Let’s Stay Together
When the Second Ivorian Civil War erupted in November 2010, Emmanuel, a soldier in Côte d’Ivoire’s army, was called to the rebel-held northern region. Four months later, the government forces had prevailed, and Emmanuel was ordered back to the capital city of Abidjan. An orderly man, Emmanuel decided to clean up his hair and beard before returning home. He and several other soldiers shared a single razor. Emmanuel did not realize that he was infecting himself with HIV—which can be transmitted through fresh blood.
Six months later, Emmanuel, a regular blood donor, visited the National Blood Transfusion Centre to make a donation. To keep the blood supply safe, all donors in Côte d’Ivoire are administered an HIV test at each visit. Emmanuel was shocked when his test came back positive for the virus. He had not engaged in extramarital sex. He thought back to the shared razor in the rainforest.
“It was difficult for me,” says Emmanuel, now 36. “I was so depressed that I stayed in my room and refused to come out. Finally, my family broke down the door.
“I was afraid to tell them that I am HIV-positive. I am well-liked in the family and I did not want to be stigmatized. So instead I told them that I was traumatized by the war. The only person I told was my wife.”
Emmanuel’s wife has since passed away from an accident, and he is left to raise their 6-year-old daughter on his own.
Fortunately, health workers at the National Blood Transfusion Centre were able to link Emmanuel to a support group that meets weekly at the center. There, he met other people who were living with HIV and who also face HIV-related stigma, which remains high in this West African nation. Emmanuel is one of only a handful of men in the group, which fluctuates between 50 and 60 members.
Emmanuel is now a mentor to new members—particularly new male members. “People came through for me,” he says. “They listened to me. So now I have to give back. I am available 24/7.”
“I figured that Emmanuel’s story is harder than mine,” says Charles, an HIV-positive journalist who joined the support group just four months ago. “He is doing so well raising his daughter. His story really helped me realize that it is not the end of the world. If he can do it, I can do it.”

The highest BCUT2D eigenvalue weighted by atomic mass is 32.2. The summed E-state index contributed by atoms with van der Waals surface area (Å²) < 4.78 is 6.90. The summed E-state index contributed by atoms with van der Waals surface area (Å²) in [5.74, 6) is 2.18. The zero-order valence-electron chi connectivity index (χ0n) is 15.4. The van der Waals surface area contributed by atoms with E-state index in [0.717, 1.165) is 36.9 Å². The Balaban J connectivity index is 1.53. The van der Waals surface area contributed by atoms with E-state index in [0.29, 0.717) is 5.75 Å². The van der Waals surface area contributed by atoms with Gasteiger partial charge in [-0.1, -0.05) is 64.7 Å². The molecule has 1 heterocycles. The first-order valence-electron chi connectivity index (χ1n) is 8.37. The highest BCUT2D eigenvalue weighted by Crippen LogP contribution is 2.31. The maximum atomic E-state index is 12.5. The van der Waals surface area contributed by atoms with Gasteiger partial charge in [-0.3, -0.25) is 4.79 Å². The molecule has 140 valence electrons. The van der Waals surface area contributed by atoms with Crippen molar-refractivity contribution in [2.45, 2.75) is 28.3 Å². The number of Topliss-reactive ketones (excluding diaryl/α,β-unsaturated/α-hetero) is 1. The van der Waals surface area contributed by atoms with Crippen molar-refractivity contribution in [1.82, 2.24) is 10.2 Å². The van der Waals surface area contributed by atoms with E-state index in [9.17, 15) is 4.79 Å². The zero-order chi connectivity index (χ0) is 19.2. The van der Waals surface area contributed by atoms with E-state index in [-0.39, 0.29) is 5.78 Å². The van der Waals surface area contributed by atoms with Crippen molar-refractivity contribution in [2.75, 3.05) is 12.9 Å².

“The support group has brought hope into my life,” Charles continues. “By coming here, I see that it is important for us to be adherent to HIV treatment. I consider this group more as my family, because I can talk about my HIV status openly, but I am afraid to talk about it with my actual family. This group is helping me learn to prepare them to accept my status.”
“People going through this disease need to have a way to express and talk and have support,” says Jacqueline, the group’s leader. “Once we get over our own self-stigma, some of us can be beneficial to others because we can share our experience.”
Besides providing testimonies for each other, support group members educate themselves about HIV. Each week health workers and some members of the support group share information on a theme chosen by the group. Recent topics include interpreting viral load numbers, issues of adherence, preventing sexual transmission of HIV, and prevention of-mother-to-child transmission of HIV.
“I feel that when I understand this disease, it is easier to live with it,” says one of the women in the group. “I used to be shy about taking my medicine, but when I learned about the consequences of not taking it properly, I changed my attitude. I am no longer shy about taking it.”
“Many people still hide this disease, so we have a project in which we go out into the community to sensitize people, to reduce stigma,” Jacqueline says, presenting a card that health workers, social workers, and members of the group hand out to people newly diagnosed with HIV.
“You are not alone in your situation,” reads the card. “Do not bear it alone.”
The card includes contact information for the support group and the tagline Restons ensemble: “Let’s stay together.”
The HIV support group at the National Blood Transfusion Centre in Abidjan, Côte d’Ivoire, is sponsored by the Fondation Ariel Glaser pour la Lutte Contre le SIDA Pediatrique (Ariel Glaser), an affiliate organization of the Elizabeth Glaser Pediatric AIDS Foundation (EGPAF).